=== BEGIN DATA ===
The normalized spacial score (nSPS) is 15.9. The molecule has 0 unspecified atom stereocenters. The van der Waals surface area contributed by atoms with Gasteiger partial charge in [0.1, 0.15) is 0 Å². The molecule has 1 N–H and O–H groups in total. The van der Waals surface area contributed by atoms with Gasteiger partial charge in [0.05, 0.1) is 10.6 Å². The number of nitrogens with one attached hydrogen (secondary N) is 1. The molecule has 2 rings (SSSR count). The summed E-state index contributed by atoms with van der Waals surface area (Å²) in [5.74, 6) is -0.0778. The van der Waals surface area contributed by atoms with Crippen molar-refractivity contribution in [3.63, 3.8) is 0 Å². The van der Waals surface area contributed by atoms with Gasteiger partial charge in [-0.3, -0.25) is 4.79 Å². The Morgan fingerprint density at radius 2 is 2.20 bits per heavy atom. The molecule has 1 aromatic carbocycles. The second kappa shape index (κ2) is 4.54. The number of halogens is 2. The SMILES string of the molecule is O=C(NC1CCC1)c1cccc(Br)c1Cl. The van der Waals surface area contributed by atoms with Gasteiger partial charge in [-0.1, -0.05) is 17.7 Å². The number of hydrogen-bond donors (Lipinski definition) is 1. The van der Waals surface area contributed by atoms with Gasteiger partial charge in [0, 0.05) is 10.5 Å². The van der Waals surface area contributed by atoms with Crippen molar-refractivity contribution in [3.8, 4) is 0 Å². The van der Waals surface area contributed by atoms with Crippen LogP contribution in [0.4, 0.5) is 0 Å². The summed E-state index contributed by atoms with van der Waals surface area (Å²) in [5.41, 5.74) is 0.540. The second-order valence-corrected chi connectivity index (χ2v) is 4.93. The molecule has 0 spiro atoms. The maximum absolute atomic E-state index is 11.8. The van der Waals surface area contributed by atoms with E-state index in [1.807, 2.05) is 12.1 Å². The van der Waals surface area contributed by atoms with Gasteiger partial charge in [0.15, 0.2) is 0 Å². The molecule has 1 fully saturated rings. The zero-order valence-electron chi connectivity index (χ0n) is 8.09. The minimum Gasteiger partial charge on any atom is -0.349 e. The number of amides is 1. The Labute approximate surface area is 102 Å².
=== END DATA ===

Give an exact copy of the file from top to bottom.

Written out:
The normalized spacial score (nSPS) is 15.9. The molecule has 0 unspecified atom stereocenters. The van der Waals surface area contributed by atoms with Gasteiger partial charge in [0.1, 0.15) is 0 Å². The molecule has 1 N–H and O–H groups in total. The van der Waals surface area contributed by atoms with Gasteiger partial charge in [0.05, 0.1) is 10.6 Å². The number of nitrogens with one attached hydrogen (secondary N) is 1. The molecule has 2 rings (SSSR count). The summed E-state index contributed by atoms with van der Waals surface area (Å²) in [5.74, 6) is -0.0778. The van der Waals surface area contributed by atoms with Crippen molar-refractivity contribution in [3.63, 3.8) is 0 Å². The van der Waals surface area contributed by atoms with Gasteiger partial charge in [-0.3, -0.25) is 4.79 Å². The Morgan fingerprint density at radius 2 is 2.20 bits per heavy atom. The molecule has 1 aromatic carbocycles. The second kappa shape index (κ2) is 4.54. The number of halogens is 2. The SMILES string of the molecule is O=C(NC1CCC1)c1cccc(Br)c1Cl. The van der Waals surface area contributed by atoms with Gasteiger partial charge in [-0.1, -0.05) is 17.7 Å². The number of hydrogen-bond donors (Lipinski definition) is 1. The van der Waals surface area contributed by atoms with Gasteiger partial charge in [0, 0.05) is 10.5 Å². The van der Waals surface area contributed by atoms with Crippen molar-refractivity contribution in [3.8, 4) is 0 Å². The van der Waals surface area contributed by atoms with Crippen LogP contribution in [0.4, 0.5) is 0 Å². The summed E-state index contributed by atoms with van der Waals surface area (Å²) in [5.41, 5.74) is 0.540. The second-order valence-corrected chi connectivity index (χ2v) is 4.93. The molecule has 0 spiro atoms. The maximum absolute atomic E-state index is 11.8. The van der Waals surface area contributed by atoms with E-state index in [1.807, 2.05) is 12.1 Å². The van der Waals surface area contributed by atoms with Gasteiger partial charge in [0.15, 0.2) is 0 Å². The molecule has 1 fully saturated rings. The zero-order valence-electron chi connectivity index (χ0n) is 8.09. The minimum Gasteiger partial charge on any atom is -0.349 e. The number of amides is 1. The Labute approximate surface area is 102 Å².